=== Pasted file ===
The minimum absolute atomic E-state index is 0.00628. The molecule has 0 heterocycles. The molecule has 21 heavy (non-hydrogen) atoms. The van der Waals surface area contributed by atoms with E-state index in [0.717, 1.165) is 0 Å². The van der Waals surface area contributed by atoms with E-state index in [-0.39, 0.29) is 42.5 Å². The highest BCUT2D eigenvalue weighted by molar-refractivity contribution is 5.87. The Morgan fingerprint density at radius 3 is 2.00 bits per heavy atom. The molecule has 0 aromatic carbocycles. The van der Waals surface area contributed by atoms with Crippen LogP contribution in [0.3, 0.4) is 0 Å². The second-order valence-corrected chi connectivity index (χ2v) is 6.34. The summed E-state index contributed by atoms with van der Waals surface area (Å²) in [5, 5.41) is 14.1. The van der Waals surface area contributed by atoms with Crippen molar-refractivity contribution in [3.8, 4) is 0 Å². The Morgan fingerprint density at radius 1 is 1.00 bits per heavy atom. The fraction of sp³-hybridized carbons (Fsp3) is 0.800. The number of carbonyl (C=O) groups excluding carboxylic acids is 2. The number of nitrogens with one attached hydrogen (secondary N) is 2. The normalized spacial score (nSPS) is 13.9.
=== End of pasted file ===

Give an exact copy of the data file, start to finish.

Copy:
The minimum absolute atomic E-state index is 0.00628. The molecule has 0 heterocycles. The molecule has 21 heavy (non-hydrogen) atoms. The van der Waals surface area contributed by atoms with E-state index in [0.717, 1.165) is 0 Å². The van der Waals surface area contributed by atoms with E-state index in [-0.39, 0.29) is 42.5 Å². The highest BCUT2D eigenvalue weighted by molar-refractivity contribution is 5.87. The Morgan fingerprint density at radius 3 is 2.00 bits per heavy atom. The molecule has 0 aromatic carbocycles. The van der Waals surface area contributed by atoms with Crippen LogP contribution in [0.3, 0.4) is 0 Å². The second-order valence-corrected chi connectivity index (χ2v) is 6.34. The summed E-state index contributed by atoms with van der Waals surface area (Å²) in [5, 5.41) is 14.1. The van der Waals surface area contributed by atoms with Crippen molar-refractivity contribution in [3.8, 4) is 0 Å². The Morgan fingerprint density at radius 1 is 1.00 bits per heavy atom. The fraction of sp³-hybridized carbons (Fsp3) is 0.800. The number of carbonyl (C=O) groups excluding carboxylic acids is 2. The number of nitrogens with one attached hydrogen (secondary N) is 2. The normalized spacial score (nSPS) is 13.9.